In addition, section 25 of the Labour Code (Amendment) Act, provide that:
(1) The jurisdiction of the Labour Court is exclusive and no court shall exercise its civil jurisdiction in respect of any matter provided for under the Code-(
a) subject to the Constitution and section 38A; and (b)notwithstanding section 6 of the High Court Act 13 of 1978.
(2) The Minister, the Labour Commissioner, the Director of Dispute Prevention and Resolution and an aggrieved party shall have the right to present a claim to the court as provided under the Code.
 It follows therefore that, it is the Labour Court which has the jurisdiction to hear labour matters. Furthermore, section 24 gives the Labour Court sufficient authority to perform an oversight function over the dispute resolution mechanism created under sections 226 and 227 of the Labour Code (Amendment) Act.
Consideration of the appeal
 The question for decision in this appeal, is whether the High Court exercising constitutional jurisdiction, was obliged to assume jurisdiction in the matter before it. We have come to the conclusion, for the reasons given below, that the appeal should fail. The starting point for the enquiry should have been the proper characterisation of the dispute. Properly characterised, this was a labour matter concerned with the renewal or non-renewal of the contracts of employment of the appellants. The proper forum for their case was the Labour Court. Should a constitutional matter arise in the Labour Court proceedings, it would have been within their powers to request that such a matter be referred to the High Court for determination.
 The second issue is whether the High Court has concurrent jurisdiction with the Labour Court in respect of labour matters. In light of the discussions in the previous section, the answer is bound to be in the negative. The reason for such an answer is that, unless otherwise provided, the Labour Court has exclusive jurisdiction over all matters contained in the Labour Code.
 In Hoohlo v Lesotho Electricity Company,4 this Court (per Damaseb AJA) did, after considering both the pre-2000 and post-2000 labour legislative framework as well as judicial authorities, remark that:
 In a long line of cases both before and after 2000, this court reiterated that the scheme of the 1992 Labour Code has had the effect of ousting the jurisdiction of the High Court in matters such as the present involving disputes arising out of contracts of employment.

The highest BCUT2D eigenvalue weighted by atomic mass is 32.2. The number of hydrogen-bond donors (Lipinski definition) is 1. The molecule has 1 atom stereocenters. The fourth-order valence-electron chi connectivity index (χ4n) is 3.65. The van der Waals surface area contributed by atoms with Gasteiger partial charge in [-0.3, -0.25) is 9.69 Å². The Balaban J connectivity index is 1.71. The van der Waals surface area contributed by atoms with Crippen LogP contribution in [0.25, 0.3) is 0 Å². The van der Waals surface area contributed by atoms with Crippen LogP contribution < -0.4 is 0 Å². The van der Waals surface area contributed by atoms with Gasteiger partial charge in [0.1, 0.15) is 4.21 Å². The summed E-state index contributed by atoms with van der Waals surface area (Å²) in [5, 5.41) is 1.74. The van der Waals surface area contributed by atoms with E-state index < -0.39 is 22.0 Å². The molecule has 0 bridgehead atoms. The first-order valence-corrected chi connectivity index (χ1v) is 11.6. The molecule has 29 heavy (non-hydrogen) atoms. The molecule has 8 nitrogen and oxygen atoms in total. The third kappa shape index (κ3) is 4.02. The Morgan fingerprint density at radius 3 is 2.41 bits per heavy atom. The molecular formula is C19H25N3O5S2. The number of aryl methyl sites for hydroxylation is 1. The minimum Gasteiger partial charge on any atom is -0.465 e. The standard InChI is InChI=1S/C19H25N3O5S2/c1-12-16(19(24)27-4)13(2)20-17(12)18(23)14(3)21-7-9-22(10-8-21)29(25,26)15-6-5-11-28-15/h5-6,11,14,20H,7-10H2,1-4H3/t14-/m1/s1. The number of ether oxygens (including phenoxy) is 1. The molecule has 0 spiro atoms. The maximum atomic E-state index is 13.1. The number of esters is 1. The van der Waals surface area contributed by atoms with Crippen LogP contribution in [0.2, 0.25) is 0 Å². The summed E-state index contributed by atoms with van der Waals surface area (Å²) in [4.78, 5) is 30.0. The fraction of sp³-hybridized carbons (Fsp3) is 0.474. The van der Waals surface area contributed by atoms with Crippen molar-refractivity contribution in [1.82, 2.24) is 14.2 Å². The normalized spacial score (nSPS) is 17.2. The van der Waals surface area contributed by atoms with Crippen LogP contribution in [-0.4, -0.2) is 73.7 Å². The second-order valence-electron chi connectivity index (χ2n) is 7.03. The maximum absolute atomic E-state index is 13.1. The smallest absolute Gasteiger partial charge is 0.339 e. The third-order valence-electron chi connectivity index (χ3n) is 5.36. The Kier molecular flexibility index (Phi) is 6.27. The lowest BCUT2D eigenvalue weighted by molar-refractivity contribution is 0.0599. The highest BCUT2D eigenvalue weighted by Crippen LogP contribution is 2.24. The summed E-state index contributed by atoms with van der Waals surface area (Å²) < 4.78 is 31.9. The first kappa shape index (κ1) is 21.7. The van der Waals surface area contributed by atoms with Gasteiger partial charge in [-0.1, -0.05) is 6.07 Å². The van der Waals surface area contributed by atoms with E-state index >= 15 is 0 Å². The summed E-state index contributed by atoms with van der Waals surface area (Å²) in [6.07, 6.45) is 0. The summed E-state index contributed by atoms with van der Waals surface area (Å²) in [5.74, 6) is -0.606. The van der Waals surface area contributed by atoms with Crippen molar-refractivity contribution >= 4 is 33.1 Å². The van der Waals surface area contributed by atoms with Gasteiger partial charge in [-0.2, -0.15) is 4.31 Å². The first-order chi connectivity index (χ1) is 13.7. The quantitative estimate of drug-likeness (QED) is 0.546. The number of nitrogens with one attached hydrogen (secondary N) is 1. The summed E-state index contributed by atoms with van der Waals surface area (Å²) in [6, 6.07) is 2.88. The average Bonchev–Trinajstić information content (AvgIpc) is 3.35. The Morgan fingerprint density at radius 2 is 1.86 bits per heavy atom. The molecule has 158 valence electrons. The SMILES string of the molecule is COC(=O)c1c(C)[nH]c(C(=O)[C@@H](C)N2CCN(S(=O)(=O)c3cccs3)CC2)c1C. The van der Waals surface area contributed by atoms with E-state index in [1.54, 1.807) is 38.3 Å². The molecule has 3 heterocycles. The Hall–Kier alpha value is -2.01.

It was recognised in CGM supra that s 119 of the Constitution was not an obstacle to Parliament conferring exclusive jurisdiction on the Labour Court in terms of the 1992 Labour Code. This court has therefore consistently held that the High Court’s unlimited jurisdiction under s 2(1)(a) of the High Court Act read with s 119 of the Constitution does not mean ‘limitless’.
 The effect of section 25(1) of the Labour Code (Amendment) Act is therefore to divest the High Court of jurisdiction in matters that the Labour Court is required to decide except where the Labour Code provides otherwise. The grounds of appeal must fall off because they are all based on the contention either that the High Court had jurisdiction or that it ought to have assumed jurisdiction.
 As appears above, when the matter came before the High Court, it declined to assume jurisdiction. It did so principally on the basis that, this is a labour matter and it fell to be determined by the Labour Court. It went on to hold that:
The matter was, therefore, wrongly enrolled in this Court to exercise its constitutional jurisdiction. For this reason alone, the application falls to be dismissed: Chief Justice and Others v. Law Society of Lesotho LAC (2011-2012) 255.
 The High Court having held that, the matter was wrongly enrolled in the High Court, it was not proper for it to proceed to determine the merits. The application fell to be dismissed on account of jurisdiction. This appeal should fail.
 In the result, the following order is made:
The appeal is dismissed with costs.
DR K E MOSITO
PRESIDENT OF THE COURT OF APPEAL
P. T. DAMASED
ACTING JUSTICE OF APPEAL
DR P. MUSONDA
ACTING JUSTICE OF APPEAL
ACTING JUSTICE OF APPEAL
DR J. VAN DER WESTHUIZEN
ACTING JUSTICE OF APPEAL
For the Appellants: Adv. F. Sehapi
For the Accused: Adv M. Sekati
1 the Chief Justice and Others v The Law Society of Lesotho C OF A (CIV) NO. 59/2011 para
2 Mohau Makamane v Ministry of Communications Science and Technology C of A (CIV) No.27/2011 (unreported) para 1.
3 Labour Code (Amendment) Act 2000.
4 Hoohlo v Lesotho Electricity Company C of A (CIV) 09/20.